When shooting a corporate it is tempting to put every gizmo you have on the rig or a camera for two reasons. First one is when you think it may become useful and second (probably the most common) is to impress a client.
I came back from the shoot of a corporate yesterday. At first it seemed like something that I’ve done before. Woke up at 4AM to manage a quick coffee and off I went. By the time I got there, the weather changed few times as it does but having it all done outside it was pretty cold on the whole. The corporate was about wood chipping machine in action. And that meant: dynamic. Not show some financial or a social process in a dynamic way but literally dynamic. Chips of wood flying kind of dynamic. And with that came adjustment to what the process was. It was a massive tree being taken down. Fast.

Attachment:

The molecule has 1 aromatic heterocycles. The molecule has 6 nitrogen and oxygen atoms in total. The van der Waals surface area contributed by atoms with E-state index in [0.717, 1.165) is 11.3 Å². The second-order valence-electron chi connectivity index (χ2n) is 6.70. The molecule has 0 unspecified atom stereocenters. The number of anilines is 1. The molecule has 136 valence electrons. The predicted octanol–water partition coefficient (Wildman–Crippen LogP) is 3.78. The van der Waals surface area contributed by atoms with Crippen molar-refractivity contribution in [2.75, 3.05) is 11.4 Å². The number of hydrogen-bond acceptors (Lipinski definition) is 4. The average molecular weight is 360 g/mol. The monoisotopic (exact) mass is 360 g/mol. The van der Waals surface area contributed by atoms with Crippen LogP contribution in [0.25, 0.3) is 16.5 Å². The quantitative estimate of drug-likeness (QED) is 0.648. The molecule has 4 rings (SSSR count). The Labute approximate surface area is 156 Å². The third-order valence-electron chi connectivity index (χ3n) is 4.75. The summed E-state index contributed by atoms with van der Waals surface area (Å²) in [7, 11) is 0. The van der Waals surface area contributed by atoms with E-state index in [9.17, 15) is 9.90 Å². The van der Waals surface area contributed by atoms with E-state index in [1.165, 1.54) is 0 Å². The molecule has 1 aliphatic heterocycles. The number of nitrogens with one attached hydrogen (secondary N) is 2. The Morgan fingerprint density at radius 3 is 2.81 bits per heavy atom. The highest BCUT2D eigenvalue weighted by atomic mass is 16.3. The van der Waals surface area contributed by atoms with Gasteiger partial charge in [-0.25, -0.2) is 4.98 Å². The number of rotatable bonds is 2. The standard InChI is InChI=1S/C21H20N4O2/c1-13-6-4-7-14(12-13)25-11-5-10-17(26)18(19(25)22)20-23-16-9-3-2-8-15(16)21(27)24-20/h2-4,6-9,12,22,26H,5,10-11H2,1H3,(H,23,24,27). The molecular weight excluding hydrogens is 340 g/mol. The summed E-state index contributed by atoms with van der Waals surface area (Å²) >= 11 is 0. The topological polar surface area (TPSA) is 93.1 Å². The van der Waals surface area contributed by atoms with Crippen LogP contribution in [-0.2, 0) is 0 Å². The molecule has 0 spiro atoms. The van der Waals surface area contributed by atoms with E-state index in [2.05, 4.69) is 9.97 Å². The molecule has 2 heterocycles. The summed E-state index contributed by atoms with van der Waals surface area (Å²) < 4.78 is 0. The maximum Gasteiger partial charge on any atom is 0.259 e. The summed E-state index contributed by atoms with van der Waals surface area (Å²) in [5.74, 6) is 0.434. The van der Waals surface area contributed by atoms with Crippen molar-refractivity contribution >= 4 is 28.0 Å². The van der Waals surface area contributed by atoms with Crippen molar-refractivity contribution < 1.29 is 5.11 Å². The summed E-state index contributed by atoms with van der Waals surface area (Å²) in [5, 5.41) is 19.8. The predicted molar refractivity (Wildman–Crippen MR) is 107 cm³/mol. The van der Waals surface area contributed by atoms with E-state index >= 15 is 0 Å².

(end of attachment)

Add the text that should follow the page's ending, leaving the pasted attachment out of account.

Do those people work fast! Even though they were very co-operative and were willing to do everything to help us the process was happening quickly.
When I filmed it with Sony Z5 and Nikon d5100, I had to switch from one camera to another, from one lens to another. And guess what? Cumbersome they were on the way all the time until I went pretty much hand-held. Most of the carefully-thought-through rigs and gismos just got in the way.
An ability to go light quickly is definitely worth keeping in mind that when any uncontrolled dynamic process is filmed. I went up through the foliage of the tree in a cherry picker capturing a tree surgeon with a chainsaw. A simple thing to do, but did I nearly miss few fantastic shots when I was choosing position for the crane and practicing a good swing!
At times it really pays to strip the rigs down to a bare minimum and letting yourself go invisible with the process.
Speaking of wood chipping here’s an illustration of nice edits related to dynamic capturing from a piece of wood